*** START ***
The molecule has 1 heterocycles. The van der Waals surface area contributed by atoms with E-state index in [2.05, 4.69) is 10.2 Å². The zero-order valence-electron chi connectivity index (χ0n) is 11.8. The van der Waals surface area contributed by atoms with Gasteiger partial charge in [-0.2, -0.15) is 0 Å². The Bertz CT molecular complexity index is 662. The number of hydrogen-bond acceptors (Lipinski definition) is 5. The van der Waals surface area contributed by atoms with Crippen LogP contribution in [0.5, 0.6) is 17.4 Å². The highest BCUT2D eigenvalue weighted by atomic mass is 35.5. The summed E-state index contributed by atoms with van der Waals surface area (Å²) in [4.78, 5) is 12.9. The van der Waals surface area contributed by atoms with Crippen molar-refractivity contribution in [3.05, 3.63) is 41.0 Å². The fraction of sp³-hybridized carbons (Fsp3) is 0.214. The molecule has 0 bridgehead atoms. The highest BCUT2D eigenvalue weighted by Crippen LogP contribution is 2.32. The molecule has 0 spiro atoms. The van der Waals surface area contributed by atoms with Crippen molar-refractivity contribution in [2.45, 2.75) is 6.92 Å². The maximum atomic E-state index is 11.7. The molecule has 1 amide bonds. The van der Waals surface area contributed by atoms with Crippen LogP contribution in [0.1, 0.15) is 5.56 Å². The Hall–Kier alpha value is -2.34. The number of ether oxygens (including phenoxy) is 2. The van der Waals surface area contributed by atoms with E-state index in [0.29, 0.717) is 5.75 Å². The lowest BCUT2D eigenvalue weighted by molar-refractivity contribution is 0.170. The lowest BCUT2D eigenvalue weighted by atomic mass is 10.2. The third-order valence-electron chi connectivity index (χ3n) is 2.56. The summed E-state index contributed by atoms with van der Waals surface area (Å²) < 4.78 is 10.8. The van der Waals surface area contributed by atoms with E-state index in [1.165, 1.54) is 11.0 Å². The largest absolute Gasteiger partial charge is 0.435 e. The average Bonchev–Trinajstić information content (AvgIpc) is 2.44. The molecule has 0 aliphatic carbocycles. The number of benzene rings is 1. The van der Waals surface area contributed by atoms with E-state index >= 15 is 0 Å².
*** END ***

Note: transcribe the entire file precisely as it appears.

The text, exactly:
The molecule has 1 heterocycles. The van der Waals surface area contributed by atoms with E-state index in [2.05, 4.69) is 10.2 Å². The zero-order valence-electron chi connectivity index (χ0n) is 11.8. The van der Waals surface area contributed by atoms with Gasteiger partial charge in [-0.2, -0.15) is 0 Å². The Bertz CT molecular complexity index is 662. The number of hydrogen-bond acceptors (Lipinski definition) is 5. The van der Waals surface area contributed by atoms with Crippen LogP contribution in [0.5, 0.6) is 17.4 Å². The highest BCUT2D eigenvalue weighted by atomic mass is 35.5. The summed E-state index contributed by atoms with van der Waals surface area (Å²) in [4.78, 5) is 12.9. The van der Waals surface area contributed by atoms with Crippen molar-refractivity contribution in [3.05, 3.63) is 41.0 Å². The fraction of sp³-hybridized carbons (Fsp3) is 0.214. The molecule has 0 bridgehead atoms. The highest BCUT2D eigenvalue weighted by Crippen LogP contribution is 2.32. The molecule has 0 spiro atoms. The van der Waals surface area contributed by atoms with Crippen molar-refractivity contribution in [2.45, 2.75) is 6.92 Å². The maximum atomic E-state index is 11.7. The molecule has 1 amide bonds. The van der Waals surface area contributed by atoms with Crippen LogP contribution in [0.1, 0.15) is 5.56 Å². The Hall–Kier alpha value is -2.34. The number of ether oxygens (including phenoxy) is 2. The van der Waals surface area contributed by atoms with E-state index in [0.29, 0.717) is 5.75 Å². The lowest BCUT2D eigenvalue weighted by molar-refractivity contribution is 0.170. The lowest BCUT2D eigenvalue weighted by atomic mass is 10.2. The third-order valence-electron chi connectivity index (χ3n) is 2.56. The summed E-state index contributed by atoms with van der Waals surface area (Å²) < 4.78 is 10.8. The van der Waals surface area contributed by atoms with E-state index in [1.165, 1.54) is 11.0 Å². The largest absolute Gasteiger partial charge is 0.435 e. The average Bonchev–Trinajstić information content (AvgIpc) is 2.44. The molecule has 0 aliphatic carbocycles. The number of benzene rings is 1. The van der Waals surface area contributed by atoms with E-state index >= 15 is 0 Å².